Why is data architecture important?
A common mistake that rookie software developers make is to jump in and start writing code, thinking that the design can be modified later to fit requirements. Sometimes, they may refer to this as Agile thinking and approach. However, this is a fallacy as the data model, once defined, will be used as the foundation upon which other required business functionality is built; it is usually not straightforward to make changes to it quickly.
Let's take an example of an integration that pushes data from an external webinar system into a Salesforce
Campaign Member object. Here, the webinar system takes the amount of time a person watched the live webinar and records it as a percentage. The developer has created a custom field of the number type called
Webinar % Attended on the
Campaign Member object. This field will only accept a number and therefore rejects any letters or special characters.
When the integration is run for the first time, it errors out because the webinar system is sending the percentage attended with the special character, %, and Salesforce therefore rejects it. This is a simple example to demonstrate how the data model needs to be well thought out and designed, not only considering the business requirements, but also understanding system functionality and limitations. In this case, the business doesn't need the values in the Webinar Completed field to make any calculations, so changing the field type to Text will work. In most cases, though, a change like this would require a thorough analysis of impacts on existing functionality and integrations and this can be a time-consuming effort.
Moreover, owing to the large number of systems that are now used in an organization, the sharing of data between these systems (that is, integration) has become crucial. Proper data architecture can avoid costly mistakes such as integrating two systems only to find out at a later stage in the project that there are technical limitations on how often the data can be moved between the two systems.
In architecture, decisions made earlier affect decisions made later. For example, should a Team Member-related list, intended to record team members working on the lead, be a lookup or a master-detail relationship? These are important design decisions to consider upfront as a change during build, or worse, when the application is in production, can be costly. For example, a decision to change from a multi-select picklist to a single picklist when the app is in production can lead to data loss. Consequently, our earlier decision affects decisions we will have to make surrounding the subsequent data loss.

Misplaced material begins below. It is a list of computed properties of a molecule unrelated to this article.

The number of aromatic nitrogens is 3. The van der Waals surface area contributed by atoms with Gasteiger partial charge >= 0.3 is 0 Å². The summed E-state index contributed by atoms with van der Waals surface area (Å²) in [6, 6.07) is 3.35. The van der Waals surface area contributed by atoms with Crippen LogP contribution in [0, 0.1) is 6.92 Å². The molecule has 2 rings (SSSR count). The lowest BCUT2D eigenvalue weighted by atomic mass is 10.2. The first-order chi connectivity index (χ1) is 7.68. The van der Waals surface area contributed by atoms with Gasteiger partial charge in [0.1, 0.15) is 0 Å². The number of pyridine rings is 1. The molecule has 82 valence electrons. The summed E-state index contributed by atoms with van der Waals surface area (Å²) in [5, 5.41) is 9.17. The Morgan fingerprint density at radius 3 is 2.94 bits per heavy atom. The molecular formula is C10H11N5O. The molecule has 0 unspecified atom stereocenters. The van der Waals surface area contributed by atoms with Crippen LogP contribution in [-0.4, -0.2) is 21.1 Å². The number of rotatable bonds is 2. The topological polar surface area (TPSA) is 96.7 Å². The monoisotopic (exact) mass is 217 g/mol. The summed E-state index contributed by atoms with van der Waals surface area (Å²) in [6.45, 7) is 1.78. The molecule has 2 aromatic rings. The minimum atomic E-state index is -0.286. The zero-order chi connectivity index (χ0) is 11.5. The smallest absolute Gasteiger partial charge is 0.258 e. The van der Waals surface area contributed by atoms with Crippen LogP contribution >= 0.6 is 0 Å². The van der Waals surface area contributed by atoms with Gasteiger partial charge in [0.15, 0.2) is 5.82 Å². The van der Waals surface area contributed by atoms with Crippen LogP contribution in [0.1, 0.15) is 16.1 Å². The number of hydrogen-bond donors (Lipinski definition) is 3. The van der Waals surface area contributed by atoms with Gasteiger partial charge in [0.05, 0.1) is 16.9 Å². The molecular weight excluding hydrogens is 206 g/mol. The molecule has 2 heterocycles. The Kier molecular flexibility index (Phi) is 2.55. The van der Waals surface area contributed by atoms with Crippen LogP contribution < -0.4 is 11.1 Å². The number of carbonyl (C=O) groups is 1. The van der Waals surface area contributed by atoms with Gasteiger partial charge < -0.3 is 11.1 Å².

Another consideration for data architecture is data security. Nefarious individuals or state-sponsored actors understand the value of data, and they look to exploit vulnerabilities for their own advantage. Data architecture ensures that the proper security processes and techniques are applied to the data when it's at rest or in transit. Modern data architecture also needs to conform to data protection regulations such as General Data Protection Regulation (GDPR) and California Consumer Protection Act (CCPA).
Organizations recognize the value of data and derive insights from it. Moving data from one system to another is not done in vain, rather, there are clear business objectives that are to be achieved. The most common of these objectives is decision making based on hard data. Proper data architecture will take into account how data from a multitude of systems can be brought together to meet the operational and analytical requirements of the business. An intense topic of interest these days, which we will discuss in the upcoming chapters, is how to achieve that single, unified view of the customer commonly referred to as Customer 360, and data architecture plays a key role in that.